M. C. Horton
July 9, 1898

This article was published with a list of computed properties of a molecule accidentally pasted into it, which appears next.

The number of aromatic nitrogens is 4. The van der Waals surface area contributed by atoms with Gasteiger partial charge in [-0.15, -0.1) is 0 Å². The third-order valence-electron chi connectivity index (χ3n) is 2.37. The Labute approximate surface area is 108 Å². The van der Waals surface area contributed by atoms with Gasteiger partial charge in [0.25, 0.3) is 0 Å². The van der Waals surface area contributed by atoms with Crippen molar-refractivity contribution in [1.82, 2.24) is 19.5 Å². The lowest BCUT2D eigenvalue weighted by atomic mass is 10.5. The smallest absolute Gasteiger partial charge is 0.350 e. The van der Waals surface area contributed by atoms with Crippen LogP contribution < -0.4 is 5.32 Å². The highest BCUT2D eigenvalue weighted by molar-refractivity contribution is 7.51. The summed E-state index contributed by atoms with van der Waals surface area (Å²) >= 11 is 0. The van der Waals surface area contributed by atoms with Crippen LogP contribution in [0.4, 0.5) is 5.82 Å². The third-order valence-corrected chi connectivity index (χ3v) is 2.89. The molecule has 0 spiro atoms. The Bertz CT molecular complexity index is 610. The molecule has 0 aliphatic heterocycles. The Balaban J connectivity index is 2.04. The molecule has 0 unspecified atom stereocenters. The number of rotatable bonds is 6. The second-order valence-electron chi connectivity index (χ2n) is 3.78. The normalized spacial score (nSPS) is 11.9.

News comes today that William Treadway's horse was shot six times and killed last night in Mrs. Lucas' livery stable in Manchester. He had bought the horse from Tom Baker. I have not learned upon whom suspicion rests. Treadway has not been a partisan in (any) sense in the troubles. He and Reuben Woods guided Alan Baker from the store in town into which Jim ran him from a few weeks ago, to his residence. This is all I have heard. This was done at the insistence of Woods, the town marshal. A man named Beatty came to Gilbert Gerrard today and said that a compromise was desired. Gilbert said he did not know who to compromise with. A party of Cincinnati people are camping at the salt furnace tonight. They came to Berea on the train, then got horses, and are going through to Middlesboro. The ladies ride with a spur on either side of their horses. It is just a pleasure party taking an outing. The attitude of the United States toward the nations of Europe today is gratifying in the highest degree. At the beginning of this war, Germany, France, and Russia were very critical in their notice of our methods and showed great partiality to Spain. Our newspapers took up the matter and commented upon it. Our merchants began to boycott them. Orders for goods were cancelled and no new ones made. The tone of the press in those countries has changed materially. They are all praises now. We have furnished them vast amounts of provisions this year. England depends upon us for the most she eats and for the cotton for her mills. Self-interest ties all these people to us. They can't afford to fall out with us. This is a mighty power to maintain peace. This is what we want. May Heaven grant us this boon. As far as the weaker nations of Europe are concerned, we have nothing to fear from them. Heaven has certainly favored us above every nation under the sun.